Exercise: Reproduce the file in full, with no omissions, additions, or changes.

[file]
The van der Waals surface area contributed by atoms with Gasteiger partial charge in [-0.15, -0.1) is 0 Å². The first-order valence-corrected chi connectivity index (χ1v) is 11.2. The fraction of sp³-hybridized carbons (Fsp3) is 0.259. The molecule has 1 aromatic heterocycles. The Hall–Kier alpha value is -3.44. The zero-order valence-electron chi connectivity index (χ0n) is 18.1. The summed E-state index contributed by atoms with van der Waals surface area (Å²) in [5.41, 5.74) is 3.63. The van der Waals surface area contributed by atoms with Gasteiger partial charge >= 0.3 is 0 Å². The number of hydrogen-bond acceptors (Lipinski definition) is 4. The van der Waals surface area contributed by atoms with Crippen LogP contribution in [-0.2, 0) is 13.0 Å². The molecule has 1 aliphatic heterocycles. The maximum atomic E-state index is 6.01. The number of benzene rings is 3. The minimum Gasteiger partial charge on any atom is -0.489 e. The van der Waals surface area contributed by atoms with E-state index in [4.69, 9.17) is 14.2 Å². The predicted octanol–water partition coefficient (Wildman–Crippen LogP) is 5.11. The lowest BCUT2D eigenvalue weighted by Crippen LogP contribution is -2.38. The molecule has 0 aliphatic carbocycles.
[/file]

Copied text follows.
The van der Waals surface area contributed by atoms with Gasteiger partial charge in [-0.15, -0.1) is 0 Å². The first-order valence-corrected chi connectivity index (χ1v) is 11.2. The fraction of sp³-hybridized carbons (Fsp3) is 0.259. The molecule has 1 aromatic heterocycles. The Hall–Kier alpha value is -3.44. The zero-order valence-electron chi connectivity index (χ0n) is 18.1. The summed E-state index contributed by atoms with van der Waals surface area (Å²) in [5.41, 5.74) is 3.63. The van der Waals surface area contributed by atoms with Gasteiger partial charge >= 0.3 is 0 Å². The number of hydrogen-bond acceptors (Lipinski definition) is 4. The van der Waals surface area contributed by atoms with Crippen LogP contribution in [-0.2, 0) is 13.0 Å². The molecule has 1 aliphatic heterocycles. The maximum atomic E-state index is 6.01. The number of benzene rings is 3. The minimum Gasteiger partial charge on any atom is -0.489 e. The van der Waals surface area contributed by atoms with E-state index in [4.69, 9.17) is 14.2 Å². The predicted octanol–water partition coefficient (Wildman–Crippen LogP) is 5.11. The lowest BCUT2D eigenvalue weighted by Crippen LogP contribution is -2.38. The molecule has 0 aliphatic carbocycles.